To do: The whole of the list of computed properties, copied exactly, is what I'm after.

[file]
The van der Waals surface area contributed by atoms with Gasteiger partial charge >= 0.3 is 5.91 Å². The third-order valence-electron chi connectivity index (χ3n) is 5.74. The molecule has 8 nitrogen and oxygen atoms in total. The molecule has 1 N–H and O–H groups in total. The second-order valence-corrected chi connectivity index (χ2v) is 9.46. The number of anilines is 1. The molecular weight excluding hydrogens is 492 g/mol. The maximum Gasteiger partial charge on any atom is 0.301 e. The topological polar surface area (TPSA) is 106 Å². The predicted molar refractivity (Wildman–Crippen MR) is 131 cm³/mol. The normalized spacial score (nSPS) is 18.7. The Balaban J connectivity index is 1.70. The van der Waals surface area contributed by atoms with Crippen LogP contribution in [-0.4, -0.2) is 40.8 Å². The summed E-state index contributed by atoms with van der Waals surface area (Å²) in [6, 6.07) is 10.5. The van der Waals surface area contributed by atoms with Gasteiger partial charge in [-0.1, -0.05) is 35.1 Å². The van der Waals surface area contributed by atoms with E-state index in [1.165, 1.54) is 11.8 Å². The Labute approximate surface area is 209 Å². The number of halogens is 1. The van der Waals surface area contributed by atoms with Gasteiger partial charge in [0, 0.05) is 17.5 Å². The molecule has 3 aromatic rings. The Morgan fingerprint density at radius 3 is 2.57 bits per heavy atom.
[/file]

The van der Waals surface area contributed by atoms with Gasteiger partial charge >= 0.3 is 5.91 Å². The third-order valence-electron chi connectivity index (χ3n) is 5.74. The molecule has 8 nitrogen and oxygen atoms in total. The molecule has 1 N–H and O–H groups in total. The second-order valence-corrected chi connectivity index (χ2v) is 9.46. The number of anilines is 1. The molecular weight excluding hydrogens is 492 g/mol. The maximum Gasteiger partial charge on any atom is 0.301 e. The topological polar surface area (TPSA) is 106 Å². The predicted molar refractivity (Wildman–Crippen MR) is 131 cm³/mol. The normalized spacial score (nSPS) is 18.7. The Balaban J connectivity index is 1.70. The van der Waals surface area contributed by atoms with Crippen LogP contribution in [-0.4, -0.2) is 40.8 Å². The summed E-state index contributed by atoms with van der Waals surface area (Å²) in [6, 6.07) is 10.5. The van der Waals surface area contributed by atoms with Gasteiger partial charge in [-0.1, -0.05) is 35.1 Å². The van der Waals surface area contributed by atoms with E-state index in [1.165, 1.54) is 11.8 Å². The Labute approximate surface area is 209 Å². The number of halogens is 1. The van der Waals surface area contributed by atoms with Gasteiger partial charge in [0, 0.05) is 17.5 Å². The molecule has 3 aromatic rings. The Morgan fingerprint density at radius 3 is 2.57 bits per heavy atom.